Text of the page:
The workplace sitcom is more popular than ever. During the coronavirus lockdowns of 2020, US audiences streamed 57 billion minutes of the American version of The Office. Having only watched its UK counterpart, I used my newfound downtime to stream those nine seasons, too, along with the seven seasons of Parks and Recreation, set in the local government offices of a fictional Indiana town, and the most recent seasons of cop comedy Brooklyn Nine-Nine.
In a time where many of us have been siloed at home, cut off from the trivial and often annoying interactions of the workplace, there was a strange comfort in watching a comedically heightened version of these spaces and the characters that populate them. Here is work without the labour, these shows seem to say. It is a space that, while often boring, ultimately enriches our lives through social interaction – making all those hours spent behind the desk eminently worth it.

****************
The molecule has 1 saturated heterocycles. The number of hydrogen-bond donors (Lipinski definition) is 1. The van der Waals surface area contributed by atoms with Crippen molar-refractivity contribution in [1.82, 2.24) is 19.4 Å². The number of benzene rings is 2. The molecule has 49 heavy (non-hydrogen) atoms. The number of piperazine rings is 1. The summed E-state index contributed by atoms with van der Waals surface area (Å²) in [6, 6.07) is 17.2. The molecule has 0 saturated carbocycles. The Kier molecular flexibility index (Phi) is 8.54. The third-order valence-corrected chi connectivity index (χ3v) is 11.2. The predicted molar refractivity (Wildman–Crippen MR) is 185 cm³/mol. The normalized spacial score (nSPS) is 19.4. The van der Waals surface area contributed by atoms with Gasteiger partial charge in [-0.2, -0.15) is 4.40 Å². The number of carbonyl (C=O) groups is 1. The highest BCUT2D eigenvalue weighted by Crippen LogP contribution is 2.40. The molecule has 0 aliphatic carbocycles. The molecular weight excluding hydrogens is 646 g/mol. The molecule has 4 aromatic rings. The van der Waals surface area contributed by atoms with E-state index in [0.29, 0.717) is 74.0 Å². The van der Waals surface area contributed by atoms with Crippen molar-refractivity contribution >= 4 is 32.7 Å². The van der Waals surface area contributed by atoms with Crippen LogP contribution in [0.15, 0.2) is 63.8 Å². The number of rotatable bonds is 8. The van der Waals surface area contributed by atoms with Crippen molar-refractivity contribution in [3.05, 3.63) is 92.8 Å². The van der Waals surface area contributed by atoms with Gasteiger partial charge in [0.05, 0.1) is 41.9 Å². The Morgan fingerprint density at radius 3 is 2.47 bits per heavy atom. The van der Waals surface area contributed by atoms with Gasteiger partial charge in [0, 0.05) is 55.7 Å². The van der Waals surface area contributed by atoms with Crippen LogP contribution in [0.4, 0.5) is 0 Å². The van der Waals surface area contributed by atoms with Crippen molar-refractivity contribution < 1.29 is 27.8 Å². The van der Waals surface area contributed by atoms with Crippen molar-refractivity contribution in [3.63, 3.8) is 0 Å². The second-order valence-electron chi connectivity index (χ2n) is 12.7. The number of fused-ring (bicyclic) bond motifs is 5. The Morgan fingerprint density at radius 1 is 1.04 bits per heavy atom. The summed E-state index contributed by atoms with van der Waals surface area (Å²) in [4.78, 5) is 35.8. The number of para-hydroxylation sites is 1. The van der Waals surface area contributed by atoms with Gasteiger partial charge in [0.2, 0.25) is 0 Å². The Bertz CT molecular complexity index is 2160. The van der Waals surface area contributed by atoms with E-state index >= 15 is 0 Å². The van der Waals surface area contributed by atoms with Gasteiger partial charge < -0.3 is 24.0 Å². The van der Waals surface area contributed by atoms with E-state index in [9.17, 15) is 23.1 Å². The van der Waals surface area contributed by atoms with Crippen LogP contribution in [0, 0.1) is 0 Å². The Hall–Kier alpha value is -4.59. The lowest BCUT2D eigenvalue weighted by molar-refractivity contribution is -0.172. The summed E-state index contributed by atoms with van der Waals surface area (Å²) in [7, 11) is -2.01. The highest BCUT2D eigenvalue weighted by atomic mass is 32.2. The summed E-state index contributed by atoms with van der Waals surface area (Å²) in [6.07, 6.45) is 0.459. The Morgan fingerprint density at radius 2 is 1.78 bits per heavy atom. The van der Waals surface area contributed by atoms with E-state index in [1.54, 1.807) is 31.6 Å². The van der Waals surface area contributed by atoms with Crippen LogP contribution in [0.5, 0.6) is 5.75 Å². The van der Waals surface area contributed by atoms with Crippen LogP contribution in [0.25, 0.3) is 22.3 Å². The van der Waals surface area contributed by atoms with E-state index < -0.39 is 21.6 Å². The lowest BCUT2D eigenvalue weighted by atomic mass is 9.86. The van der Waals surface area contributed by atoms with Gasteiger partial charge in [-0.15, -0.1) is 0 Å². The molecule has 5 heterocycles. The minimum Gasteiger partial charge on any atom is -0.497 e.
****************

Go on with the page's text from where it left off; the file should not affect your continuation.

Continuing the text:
That’s all well and good for a dose of escapism, but for most of us it doesn’t ring true. We know that work is labour – emotional, mental and physical – and that it is a necessity we are chained to in order to make money. Life tells us that work is a slog; it is a means to the weekend.
Read the feature in the Guardian.
[This piece was published on 03/05/21]